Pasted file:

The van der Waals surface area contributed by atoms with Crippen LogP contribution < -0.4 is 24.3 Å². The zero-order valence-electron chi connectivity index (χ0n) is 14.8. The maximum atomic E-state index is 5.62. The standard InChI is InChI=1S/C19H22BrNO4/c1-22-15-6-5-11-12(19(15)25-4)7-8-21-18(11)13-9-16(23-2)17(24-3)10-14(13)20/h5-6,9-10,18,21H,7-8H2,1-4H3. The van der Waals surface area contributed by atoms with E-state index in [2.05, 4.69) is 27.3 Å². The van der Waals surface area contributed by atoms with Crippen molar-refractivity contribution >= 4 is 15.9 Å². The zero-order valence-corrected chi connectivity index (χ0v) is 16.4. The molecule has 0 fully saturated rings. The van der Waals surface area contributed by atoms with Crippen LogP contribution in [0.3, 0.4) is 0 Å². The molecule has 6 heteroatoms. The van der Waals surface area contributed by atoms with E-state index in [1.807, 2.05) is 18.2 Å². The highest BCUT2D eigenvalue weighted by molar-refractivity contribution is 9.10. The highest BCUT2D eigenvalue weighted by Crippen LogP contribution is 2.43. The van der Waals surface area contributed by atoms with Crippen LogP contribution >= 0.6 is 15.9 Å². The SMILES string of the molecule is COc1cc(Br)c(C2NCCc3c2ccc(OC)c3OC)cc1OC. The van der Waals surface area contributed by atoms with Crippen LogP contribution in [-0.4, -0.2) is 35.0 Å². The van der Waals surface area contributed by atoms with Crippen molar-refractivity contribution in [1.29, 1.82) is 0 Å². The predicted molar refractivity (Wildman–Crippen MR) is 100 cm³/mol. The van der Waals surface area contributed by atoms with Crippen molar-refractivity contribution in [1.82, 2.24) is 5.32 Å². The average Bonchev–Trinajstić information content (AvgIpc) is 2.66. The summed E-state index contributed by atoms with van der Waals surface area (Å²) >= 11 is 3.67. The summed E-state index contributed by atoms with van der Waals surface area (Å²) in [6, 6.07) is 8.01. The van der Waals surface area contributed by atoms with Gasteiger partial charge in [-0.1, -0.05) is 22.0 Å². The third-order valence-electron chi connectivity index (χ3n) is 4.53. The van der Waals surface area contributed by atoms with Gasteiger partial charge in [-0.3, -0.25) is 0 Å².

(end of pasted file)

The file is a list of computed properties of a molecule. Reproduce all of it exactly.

The van der Waals surface area contributed by atoms with Crippen LogP contribution < -0.4 is 24.3 Å². The zero-order valence-electron chi connectivity index (χ0n) is 14.8. The maximum atomic E-state index is 5.62. The standard InChI is InChI=1S/C19H22BrNO4/c1-22-15-6-5-11-12(19(15)25-4)7-8-21-18(11)13-9-16(23-2)17(24-3)10-14(13)20/h5-6,9-10,18,21H,7-8H2,1-4H3. The van der Waals surface area contributed by atoms with E-state index in [2.05, 4.69) is 27.3 Å². The van der Waals surface area contributed by atoms with Crippen molar-refractivity contribution >= 4 is 15.9 Å². The zero-order valence-corrected chi connectivity index (χ0v) is 16.4. The molecule has 0 fully saturated rings. The van der Waals surface area contributed by atoms with Crippen LogP contribution in [0.3, 0.4) is 0 Å². The molecule has 6 heteroatoms. The van der Waals surface area contributed by atoms with E-state index in [1.807, 2.05) is 18.2 Å². The highest BCUT2D eigenvalue weighted by molar-refractivity contribution is 9.10. The highest BCUT2D eigenvalue weighted by Crippen LogP contribution is 2.43. The van der Waals surface area contributed by atoms with Crippen LogP contribution >= 0.6 is 15.9 Å². The SMILES string of the molecule is COc1cc(Br)c(C2NCCc3c2ccc(OC)c3OC)cc1OC. The van der Waals surface area contributed by atoms with Crippen LogP contribution in [-0.4, -0.2) is 35.0 Å². The van der Waals surface area contributed by atoms with Crippen molar-refractivity contribution in [1.29, 1.82) is 0 Å². The predicted molar refractivity (Wildman–Crippen MR) is 100 cm³/mol. The van der Waals surface area contributed by atoms with Crippen molar-refractivity contribution in [1.82, 2.24) is 5.32 Å². The average Bonchev–Trinajstić information content (AvgIpc) is 2.66. The summed E-state index contributed by atoms with van der Waals surface area (Å²) >= 11 is 3.67. The summed E-state index contributed by atoms with van der Waals surface area (Å²) in [6, 6.07) is 8.01. The van der Waals surface area contributed by atoms with Gasteiger partial charge in [-0.1, -0.05) is 22.0 Å². The third-order valence-electron chi connectivity index (χ3n) is 4.53. The van der Waals surface area contributed by atoms with Gasteiger partial charge in [-0.3, -0.25) is 0 Å².